Press Releases

U.S. Rep. Adam Smith (D-Wash.) today issued the following statement in response to the resignation of U.S. Attorney General Alberto Gonzales:

"Alberto Gonzales was not up for the job of U.S. Attorney General, and I am pleased he announced his resignation.  I am disappointed the President did not act sooner to preserve the integrity of the Justice Department.

"Gonzales's divisive tenure has been destructive to the interests of our country.  Mr. Gonzales pushed to erode privacy rights through warrantless wiretapping.  He was deeply involved in the politically motivated firings of qualified U.S. attorneys.  When he testified before Congress on these and other matters, he gave inconsistent testimony and offered no satisfactory explanations for apparent contradictions of himself and other senior officials.  His actions undermined Americans' confidence in their Justice Department.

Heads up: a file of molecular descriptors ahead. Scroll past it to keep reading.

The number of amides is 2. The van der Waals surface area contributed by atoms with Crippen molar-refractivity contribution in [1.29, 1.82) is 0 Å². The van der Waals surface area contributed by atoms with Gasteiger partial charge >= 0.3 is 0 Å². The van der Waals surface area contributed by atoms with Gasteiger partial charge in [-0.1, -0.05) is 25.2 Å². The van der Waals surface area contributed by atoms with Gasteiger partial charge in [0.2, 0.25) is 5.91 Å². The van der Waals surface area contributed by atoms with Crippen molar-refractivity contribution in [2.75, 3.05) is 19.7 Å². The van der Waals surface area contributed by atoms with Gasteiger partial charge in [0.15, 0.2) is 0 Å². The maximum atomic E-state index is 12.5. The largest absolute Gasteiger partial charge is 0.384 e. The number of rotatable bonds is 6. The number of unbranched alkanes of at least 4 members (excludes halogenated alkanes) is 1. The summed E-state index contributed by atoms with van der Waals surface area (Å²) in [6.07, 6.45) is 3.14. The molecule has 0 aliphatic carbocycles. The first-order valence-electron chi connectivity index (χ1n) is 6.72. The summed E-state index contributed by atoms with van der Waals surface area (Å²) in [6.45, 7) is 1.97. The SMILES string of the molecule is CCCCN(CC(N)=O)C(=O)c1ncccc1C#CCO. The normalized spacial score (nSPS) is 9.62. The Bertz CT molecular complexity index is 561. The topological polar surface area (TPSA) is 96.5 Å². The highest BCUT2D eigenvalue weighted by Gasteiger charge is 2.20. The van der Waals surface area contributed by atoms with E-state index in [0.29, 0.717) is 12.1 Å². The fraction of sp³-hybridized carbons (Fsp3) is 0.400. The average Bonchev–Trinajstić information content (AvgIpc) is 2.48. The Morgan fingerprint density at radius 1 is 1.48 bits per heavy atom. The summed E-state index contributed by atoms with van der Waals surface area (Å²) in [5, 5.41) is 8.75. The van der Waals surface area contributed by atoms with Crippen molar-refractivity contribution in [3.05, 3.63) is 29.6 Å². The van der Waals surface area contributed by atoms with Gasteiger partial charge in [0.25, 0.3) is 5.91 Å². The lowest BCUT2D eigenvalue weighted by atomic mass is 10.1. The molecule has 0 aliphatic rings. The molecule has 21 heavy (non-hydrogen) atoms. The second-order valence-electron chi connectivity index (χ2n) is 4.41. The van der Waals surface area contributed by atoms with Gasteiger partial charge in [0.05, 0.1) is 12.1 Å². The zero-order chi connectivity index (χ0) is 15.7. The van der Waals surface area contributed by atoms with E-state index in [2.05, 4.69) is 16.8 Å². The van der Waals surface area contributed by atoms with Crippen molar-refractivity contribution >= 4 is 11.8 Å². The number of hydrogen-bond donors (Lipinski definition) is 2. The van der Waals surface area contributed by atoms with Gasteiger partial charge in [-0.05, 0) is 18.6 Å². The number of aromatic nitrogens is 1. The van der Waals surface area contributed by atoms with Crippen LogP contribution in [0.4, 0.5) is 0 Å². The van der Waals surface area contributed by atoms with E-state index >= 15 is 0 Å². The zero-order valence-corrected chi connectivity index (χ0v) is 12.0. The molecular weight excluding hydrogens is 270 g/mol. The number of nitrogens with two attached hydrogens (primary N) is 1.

"Ultimately, however, the responsibility for the actions of senior administration officials rests with the President of the United States.  I urge President Bush to choose a nominee for this post with the highest integrity and a commitment to the protection of the rights of U.S. citizens."

U.S. Rep. Adam Smith (D-Wash.) and a majority of his colleagues in the House of Representatives passed an energy package on Saturday that will make our nation more secure, create new American jobs, reduce energy costs to consumers, and fight global warming. 

“We face serious security and environmental challenges that are tied to our dependence on oil and on foreign oil in particular.  These bills will help protect the environment, promote alternative energy sources grown right here in the United States, and help end our dependence on foreign oil supplies,” Smith said. 

H.R. 3221, the New Direction for Energy Independence, National Security, and Consumer Protection Act, passed by a vote of 241-172. 

H.R. 2776, the Renewable Energy and Energy Conservation Tax Act of 2007, passed by a vote of 221 to 189.

Taken together, the bills approved by the House will:

  • Help reduce our dependence on foreign oil;
  • Make the largest investment in biofuels in history;